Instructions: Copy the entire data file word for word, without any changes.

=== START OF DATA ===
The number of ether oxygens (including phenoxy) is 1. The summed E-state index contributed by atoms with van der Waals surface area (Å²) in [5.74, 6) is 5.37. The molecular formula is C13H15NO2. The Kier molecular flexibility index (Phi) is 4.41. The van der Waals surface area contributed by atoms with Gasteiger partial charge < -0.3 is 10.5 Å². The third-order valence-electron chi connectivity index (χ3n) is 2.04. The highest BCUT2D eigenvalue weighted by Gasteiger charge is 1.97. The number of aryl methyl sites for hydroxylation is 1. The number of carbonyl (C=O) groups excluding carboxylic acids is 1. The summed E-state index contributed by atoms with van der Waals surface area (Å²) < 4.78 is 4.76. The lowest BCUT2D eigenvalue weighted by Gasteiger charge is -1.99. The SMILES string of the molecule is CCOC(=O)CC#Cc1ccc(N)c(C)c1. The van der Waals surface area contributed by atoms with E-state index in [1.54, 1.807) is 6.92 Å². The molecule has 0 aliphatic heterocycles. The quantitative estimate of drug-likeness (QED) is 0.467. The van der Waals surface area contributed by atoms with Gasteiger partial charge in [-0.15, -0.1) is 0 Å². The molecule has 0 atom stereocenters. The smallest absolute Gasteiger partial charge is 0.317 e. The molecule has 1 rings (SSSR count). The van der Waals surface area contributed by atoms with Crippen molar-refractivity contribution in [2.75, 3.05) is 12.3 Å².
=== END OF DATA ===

The number of ether oxygens (including phenoxy) is 1. The summed E-state index contributed by atoms with van der Waals surface area (Å²) in [5.74, 6) is 5.37. The molecular formula is C13H15NO2. The Kier molecular flexibility index (Phi) is 4.41. The van der Waals surface area contributed by atoms with Gasteiger partial charge < -0.3 is 10.5 Å². The third-order valence-electron chi connectivity index (χ3n) is 2.04. The highest BCUT2D eigenvalue weighted by Gasteiger charge is 1.97. The number of aryl methyl sites for hydroxylation is 1. The number of carbonyl (C=O) groups excluding carboxylic acids is 1. The summed E-state index contributed by atoms with van der Waals surface area (Å²) < 4.78 is 4.76. The lowest BCUT2D eigenvalue weighted by Gasteiger charge is -1.99. The SMILES string of the molecule is CCOC(=O)CC#Cc1ccc(N)c(C)c1. The van der Waals surface area contributed by atoms with E-state index in [1.54, 1.807) is 6.92 Å². The molecule has 0 aliphatic heterocycles. The quantitative estimate of drug-likeness (QED) is 0.467. The van der Waals surface area contributed by atoms with Gasteiger partial charge in [-0.15, -0.1) is 0 Å². The molecule has 0 atom stereocenters. The smallest absolute Gasteiger partial charge is 0.317 e. The molecule has 1 rings (SSSR count). The van der Waals surface area contributed by atoms with Crippen molar-refractivity contribution in [2.75, 3.05) is 12.3 Å².